Advertisement-induced prescription drug requests: patients' anticipated reactions to a physician who refuses

J Fam Pract. 1999 Jun;48(6):446-52.


Background: Drug manufacturers increasingly encourage patient prescription drug demand through the use of direct-to-consumer (DTC) advertisements. We describe patients' forecasts of their reactions if their doctor were to deny an advertisement-motivated drug request and then identify significant predictors of these reactions.

Methods: We conducted a random phone survey of 329 Sacramento adults (response rate = 69%). Key outcomes were respondents' perceived likelihood of reacting to the nonfulfillment of a prescription request by becoming disappointed, trying to persuade the physician to reconsider, seeking a prescription from a different physician, and changing physicians. We also assessed associations between the likelihood of these reactions and respondents' evaluations of their physician's communication skills; attitudes toward, assumptions about the regulation of, and past responses to DTC advertising; health status; and demographic characteristics.

Results: Disappointment was the most likely reaction (46%). One fourth of the respondents anticipated resorting to persuasion and seeking the prescription elsewhere, while only 15% considered terminating their relationship with their physicians. Subjects who anticipated reacting in these 4 ways reported lower satisfaction with their physicians, evaluated DTC advertising more favorably, and possessed more confidence in the government's regulation of these advertisements.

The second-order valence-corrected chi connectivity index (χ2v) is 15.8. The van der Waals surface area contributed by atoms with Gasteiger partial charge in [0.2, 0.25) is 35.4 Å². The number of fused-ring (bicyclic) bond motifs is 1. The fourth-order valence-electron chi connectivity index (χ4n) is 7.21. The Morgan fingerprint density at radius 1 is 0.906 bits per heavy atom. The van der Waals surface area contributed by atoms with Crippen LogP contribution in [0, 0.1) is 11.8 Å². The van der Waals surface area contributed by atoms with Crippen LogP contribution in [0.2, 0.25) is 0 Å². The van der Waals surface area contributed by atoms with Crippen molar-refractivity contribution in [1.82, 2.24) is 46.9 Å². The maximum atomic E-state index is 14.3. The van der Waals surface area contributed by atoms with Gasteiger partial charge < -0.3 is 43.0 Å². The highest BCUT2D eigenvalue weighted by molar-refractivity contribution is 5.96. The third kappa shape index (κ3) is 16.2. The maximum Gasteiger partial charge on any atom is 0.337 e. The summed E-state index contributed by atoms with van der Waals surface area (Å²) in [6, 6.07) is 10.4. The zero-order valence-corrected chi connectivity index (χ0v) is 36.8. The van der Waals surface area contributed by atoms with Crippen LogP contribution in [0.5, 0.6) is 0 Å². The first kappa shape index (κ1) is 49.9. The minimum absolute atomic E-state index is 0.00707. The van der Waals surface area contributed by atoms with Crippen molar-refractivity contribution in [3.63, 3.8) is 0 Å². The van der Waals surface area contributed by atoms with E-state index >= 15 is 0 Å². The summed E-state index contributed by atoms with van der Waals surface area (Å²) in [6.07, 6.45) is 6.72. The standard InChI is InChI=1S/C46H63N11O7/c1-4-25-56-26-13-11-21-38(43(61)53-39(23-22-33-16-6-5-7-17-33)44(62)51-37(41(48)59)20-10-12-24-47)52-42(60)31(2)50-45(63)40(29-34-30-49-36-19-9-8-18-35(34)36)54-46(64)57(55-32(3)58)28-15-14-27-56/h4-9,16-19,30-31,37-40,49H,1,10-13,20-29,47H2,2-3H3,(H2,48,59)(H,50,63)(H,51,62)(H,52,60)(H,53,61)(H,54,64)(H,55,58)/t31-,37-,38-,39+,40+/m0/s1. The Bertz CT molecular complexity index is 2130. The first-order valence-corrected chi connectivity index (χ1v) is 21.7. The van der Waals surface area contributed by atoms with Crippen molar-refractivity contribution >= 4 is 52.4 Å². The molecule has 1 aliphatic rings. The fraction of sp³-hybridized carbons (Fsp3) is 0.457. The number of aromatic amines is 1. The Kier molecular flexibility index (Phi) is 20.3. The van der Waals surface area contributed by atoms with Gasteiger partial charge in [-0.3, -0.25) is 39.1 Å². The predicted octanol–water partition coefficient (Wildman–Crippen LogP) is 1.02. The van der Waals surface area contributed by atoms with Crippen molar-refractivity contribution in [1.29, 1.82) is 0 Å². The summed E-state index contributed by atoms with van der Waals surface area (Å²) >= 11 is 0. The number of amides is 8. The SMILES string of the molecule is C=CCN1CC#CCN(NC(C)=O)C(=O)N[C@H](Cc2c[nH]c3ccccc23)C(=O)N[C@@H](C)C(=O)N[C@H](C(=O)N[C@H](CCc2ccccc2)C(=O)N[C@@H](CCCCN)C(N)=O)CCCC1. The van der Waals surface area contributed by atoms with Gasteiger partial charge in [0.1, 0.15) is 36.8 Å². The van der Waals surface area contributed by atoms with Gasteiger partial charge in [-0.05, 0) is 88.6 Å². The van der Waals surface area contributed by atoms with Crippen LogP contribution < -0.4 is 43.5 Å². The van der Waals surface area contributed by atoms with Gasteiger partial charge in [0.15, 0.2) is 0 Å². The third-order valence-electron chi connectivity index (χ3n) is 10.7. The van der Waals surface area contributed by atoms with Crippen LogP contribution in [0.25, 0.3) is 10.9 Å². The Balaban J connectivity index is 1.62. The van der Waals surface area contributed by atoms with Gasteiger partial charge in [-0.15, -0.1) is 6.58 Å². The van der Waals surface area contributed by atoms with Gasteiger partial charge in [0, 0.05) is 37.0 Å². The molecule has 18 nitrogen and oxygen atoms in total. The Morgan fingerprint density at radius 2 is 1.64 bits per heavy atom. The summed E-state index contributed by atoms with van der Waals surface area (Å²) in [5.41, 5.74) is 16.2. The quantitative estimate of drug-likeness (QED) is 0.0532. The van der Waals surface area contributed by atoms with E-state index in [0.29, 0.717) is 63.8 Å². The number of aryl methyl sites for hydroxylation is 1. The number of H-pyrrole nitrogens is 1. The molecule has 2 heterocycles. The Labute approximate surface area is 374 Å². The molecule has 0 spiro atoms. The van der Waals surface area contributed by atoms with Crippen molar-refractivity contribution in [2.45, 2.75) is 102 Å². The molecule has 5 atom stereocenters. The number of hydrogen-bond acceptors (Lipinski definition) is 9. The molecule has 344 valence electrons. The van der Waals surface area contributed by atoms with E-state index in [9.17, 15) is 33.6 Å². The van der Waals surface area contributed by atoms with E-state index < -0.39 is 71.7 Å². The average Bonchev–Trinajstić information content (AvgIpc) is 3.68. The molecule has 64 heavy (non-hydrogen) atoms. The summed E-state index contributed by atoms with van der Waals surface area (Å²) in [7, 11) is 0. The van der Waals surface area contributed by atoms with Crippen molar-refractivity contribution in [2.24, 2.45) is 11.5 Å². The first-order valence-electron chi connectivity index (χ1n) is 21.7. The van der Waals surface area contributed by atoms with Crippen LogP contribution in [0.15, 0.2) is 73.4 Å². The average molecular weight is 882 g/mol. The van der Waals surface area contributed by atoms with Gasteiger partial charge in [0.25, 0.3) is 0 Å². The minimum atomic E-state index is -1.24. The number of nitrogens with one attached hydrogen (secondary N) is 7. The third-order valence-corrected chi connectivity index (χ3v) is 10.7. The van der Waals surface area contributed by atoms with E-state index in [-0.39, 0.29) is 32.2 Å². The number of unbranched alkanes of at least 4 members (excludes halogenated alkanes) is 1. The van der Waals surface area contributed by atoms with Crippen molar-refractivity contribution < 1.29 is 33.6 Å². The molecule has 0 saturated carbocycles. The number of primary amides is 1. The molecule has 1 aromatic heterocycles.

Conclusions: A sizable fraction of patients believed they would react negatively if their physician refused to provide a prescription for a drug advertised in the general media. Avenues for dealing effectively with patients' advertising-induced requests for prescription drugs are needed.

MeSH terms

  • Adolescent
  • Adult
  • Advertising*
  • Aged
  • Attitude to Health
  • California
  • Communication
  • Drug Industry
  • Female
  • Health Care Surveys
  • Health Knowledge, Attitudes, Practice
  • Humans
  • Male
  • Middle Aged
  • Patient Participation*
  • Pharmaceutical Preparations*
  • Physician-Patient Relations*
  • Physicians / psychology
  • Refusal to Treat*


  • Pharmaceutical Preparations